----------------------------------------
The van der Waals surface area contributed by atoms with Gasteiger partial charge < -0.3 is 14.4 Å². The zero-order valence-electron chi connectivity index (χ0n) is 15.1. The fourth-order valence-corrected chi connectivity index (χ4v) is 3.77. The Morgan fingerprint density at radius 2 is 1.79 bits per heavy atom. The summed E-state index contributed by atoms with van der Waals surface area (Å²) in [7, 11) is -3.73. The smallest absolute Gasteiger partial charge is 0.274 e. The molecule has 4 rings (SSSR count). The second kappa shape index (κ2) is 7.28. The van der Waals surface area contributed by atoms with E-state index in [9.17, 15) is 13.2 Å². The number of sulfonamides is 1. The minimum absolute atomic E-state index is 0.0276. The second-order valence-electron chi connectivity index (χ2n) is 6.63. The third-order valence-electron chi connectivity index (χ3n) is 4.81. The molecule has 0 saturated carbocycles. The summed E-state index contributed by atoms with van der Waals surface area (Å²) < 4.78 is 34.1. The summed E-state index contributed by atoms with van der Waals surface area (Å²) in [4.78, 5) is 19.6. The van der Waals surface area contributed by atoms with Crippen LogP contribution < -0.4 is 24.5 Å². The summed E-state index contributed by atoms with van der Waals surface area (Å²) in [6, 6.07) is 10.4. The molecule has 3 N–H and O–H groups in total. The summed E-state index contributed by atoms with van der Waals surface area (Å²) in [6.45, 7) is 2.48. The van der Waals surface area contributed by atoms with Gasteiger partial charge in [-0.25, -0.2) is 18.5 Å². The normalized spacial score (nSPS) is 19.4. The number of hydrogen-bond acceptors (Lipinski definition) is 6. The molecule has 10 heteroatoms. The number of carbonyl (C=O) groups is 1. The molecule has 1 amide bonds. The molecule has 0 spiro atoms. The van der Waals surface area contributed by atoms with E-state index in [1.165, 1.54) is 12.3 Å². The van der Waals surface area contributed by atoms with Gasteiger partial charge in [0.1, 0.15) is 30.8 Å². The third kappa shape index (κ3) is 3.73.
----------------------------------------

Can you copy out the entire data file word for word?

The van der Waals surface area contributed by atoms with Gasteiger partial charge < -0.3 is 14.4 Å². The zero-order valence-electron chi connectivity index (χ0n) is 15.1. The fourth-order valence-corrected chi connectivity index (χ4v) is 3.77. The Morgan fingerprint density at radius 2 is 1.79 bits per heavy atom. The summed E-state index contributed by atoms with van der Waals surface area (Å²) in [7, 11) is -3.73. The smallest absolute Gasteiger partial charge is 0.274 e. The molecule has 4 rings (SSSR count). The second kappa shape index (κ2) is 7.28. The van der Waals surface area contributed by atoms with E-state index in [9.17, 15) is 13.2 Å². The number of sulfonamides is 1. The minimum absolute atomic E-state index is 0.0276. The second-order valence-electron chi connectivity index (χ2n) is 6.63. The third-order valence-electron chi connectivity index (χ3n) is 4.81. The molecule has 0 saturated carbocycles. The summed E-state index contributed by atoms with van der Waals surface area (Å²) < 4.78 is 34.1. The summed E-state index contributed by atoms with van der Waals surface area (Å²) in [4.78, 5) is 19.6. The van der Waals surface area contributed by atoms with Crippen LogP contribution < -0.4 is 24.5 Å². The summed E-state index contributed by atoms with van der Waals surface area (Å²) in [6, 6.07) is 10.4. The molecule has 3 N–H and O–H groups in total. The summed E-state index contributed by atoms with van der Waals surface area (Å²) in [6.45, 7) is 2.48. The van der Waals surface area contributed by atoms with Gasteiger partial charge in [-0.25, -0.2) is 18.5 Å². The normalized spacial score (nSPS) is 19.4. The number of hydrogen-bond acceptors (Lipinski definition) is 6. The molecule has 10 heteroatoms. The number of carbonyl (C=O) groups is 1. The molecule has 1 amide bonds. The molecule has 0 spiro atoms. The van der Waals surface area contributed by atoms with E-state index in [1.165, 1.54) is 12.3 Å². The van der Waals surface area contributed by atoms with Gasteiger partial charge in [0.1, 0.15) is 30.8 Å². The third kappa shape index (κ3) is 3.73.